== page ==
In addition to your novel, a forthcoming short story collection, and many other writerly endeavors, you have also been busy finishing a thesis – congratulations! Based on a certain Facebook post I can’t quote here on LitStack, my interest is piqued – can you tell us a little about your thesis topic and why you chose it? How has your MFA (if am I correct?) experience overall affected or changed you as a writer?

Thank you! Well, I am actually finishing up my MA in English Literature and not an MFA, though I do have hopes of doing an MFA or, preferably, a PhD in creative writing, at some point. I’ve gone back to the school I left 20 years ago and am now at the tail end (I hope!) of my thesis. I’m finishing up a revision which is due by the end of next week and then my thesis defense is on March 19th.

My thesis topic is flash fiction. Though it seems to have sprung from nowhere, the form has been developing from other narrative fictions such as the novel, short story, and from other forms, like lyric poetry, for many years. As such, flash fiction writers use tools that cleave them to what has come before them—such as archetypal characters—but take a step away from what is typically known in narrative fiction by often leaving readers in ambiguity. Indeed, flash fiction readers are often those readers who are comfortable with such ambiguity because of their understanding of other forms such as drama and poetry. Thus, flash fiction is a part of the larger system, growing alongside that which has come before, and yet surprising readers in ways previously unexpected.

It’s a fun topic because there is not much scholarly work on it. So I’m blazing some new-ish ground.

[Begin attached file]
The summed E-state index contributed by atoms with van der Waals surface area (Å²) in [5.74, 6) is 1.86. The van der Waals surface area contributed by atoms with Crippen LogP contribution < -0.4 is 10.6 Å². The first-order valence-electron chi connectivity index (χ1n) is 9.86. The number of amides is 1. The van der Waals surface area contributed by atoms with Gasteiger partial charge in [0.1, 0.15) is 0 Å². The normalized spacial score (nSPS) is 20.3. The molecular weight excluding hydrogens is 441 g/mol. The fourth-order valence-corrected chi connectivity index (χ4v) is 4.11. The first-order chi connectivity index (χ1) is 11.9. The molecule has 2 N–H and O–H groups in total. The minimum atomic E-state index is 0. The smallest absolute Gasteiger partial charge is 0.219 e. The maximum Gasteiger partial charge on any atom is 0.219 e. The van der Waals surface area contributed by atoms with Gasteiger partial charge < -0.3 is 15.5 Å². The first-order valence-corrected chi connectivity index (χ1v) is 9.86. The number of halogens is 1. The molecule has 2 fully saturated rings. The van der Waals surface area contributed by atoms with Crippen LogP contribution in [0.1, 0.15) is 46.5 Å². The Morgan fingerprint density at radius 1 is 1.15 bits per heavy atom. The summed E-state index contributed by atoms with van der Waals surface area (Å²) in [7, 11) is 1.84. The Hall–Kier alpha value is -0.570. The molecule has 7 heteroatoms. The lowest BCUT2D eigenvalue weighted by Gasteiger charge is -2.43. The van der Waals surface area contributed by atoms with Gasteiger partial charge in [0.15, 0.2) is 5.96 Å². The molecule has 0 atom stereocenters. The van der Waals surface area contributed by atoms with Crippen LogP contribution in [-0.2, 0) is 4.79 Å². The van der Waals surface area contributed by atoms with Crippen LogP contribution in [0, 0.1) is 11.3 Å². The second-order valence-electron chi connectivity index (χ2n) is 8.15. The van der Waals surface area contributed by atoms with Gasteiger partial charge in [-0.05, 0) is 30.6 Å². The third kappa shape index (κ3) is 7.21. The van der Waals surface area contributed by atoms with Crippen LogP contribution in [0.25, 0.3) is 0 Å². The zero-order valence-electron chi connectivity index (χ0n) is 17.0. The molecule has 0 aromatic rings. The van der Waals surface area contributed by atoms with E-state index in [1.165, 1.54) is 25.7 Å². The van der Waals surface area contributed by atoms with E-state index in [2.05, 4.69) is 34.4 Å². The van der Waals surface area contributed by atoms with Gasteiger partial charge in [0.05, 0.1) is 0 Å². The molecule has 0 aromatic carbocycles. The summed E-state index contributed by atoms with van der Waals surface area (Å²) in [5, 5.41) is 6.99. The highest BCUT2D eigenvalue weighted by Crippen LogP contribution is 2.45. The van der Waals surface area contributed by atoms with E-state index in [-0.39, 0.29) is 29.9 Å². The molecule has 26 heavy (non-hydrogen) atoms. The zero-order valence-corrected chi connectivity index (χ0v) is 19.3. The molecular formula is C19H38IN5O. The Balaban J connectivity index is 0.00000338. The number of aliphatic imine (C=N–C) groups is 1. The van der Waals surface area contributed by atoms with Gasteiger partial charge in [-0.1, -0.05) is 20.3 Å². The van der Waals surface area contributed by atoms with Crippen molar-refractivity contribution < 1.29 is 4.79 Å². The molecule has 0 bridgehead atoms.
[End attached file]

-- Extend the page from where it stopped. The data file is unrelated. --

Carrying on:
Please tell us a little bit about your  forthcoming short fiction collection I AM HOLDING YOUR HAND (PANK Little Books, August 2012).

I have admired PANK for a long time and when I saw that they were accepting submissions for their little books this past summer, I submitted not one, but two manuscripts. The first was a flash fiction chapbook and the second a collection of short stories. I hoped that they might like one or the other. Imagine my surprise when they liked both of them. Total shock and delight. Instead of having two separate books, we decided to combine them as one book of fiction. I turned in a manuscript to them in January. I am so excited about it.

It’s funny because I feel like the brain which writes my short fiction is a different brain than the one that writes my novels. I use more humor in the short fiction. I’m still pretty dark, though. And my characters do tend to be flawed. Scratch that. Same brain after all.

Myfanwy, thank you so much for taking the time to answer these questions and for the opportunity to read Echolocation!

Thank you for the opportunity. I’ve enjoyed it and I’m so happy that you liked Echolocation.

You can learn more about Myfanwy at her author site,

3 responses to “Interview with Myfanwy Collins”

  1. What a fascinating and insightful interview. I've known and loved Myf for years, and yet learned a few things!

    Thanks to both of you.


  2.' kathydfish says:

    Terrific interview with one of the best writers I know. Thank you!

  3.' Jennifer says:

    thanks so much, Ellen and Kathy for checking it out & for kind words!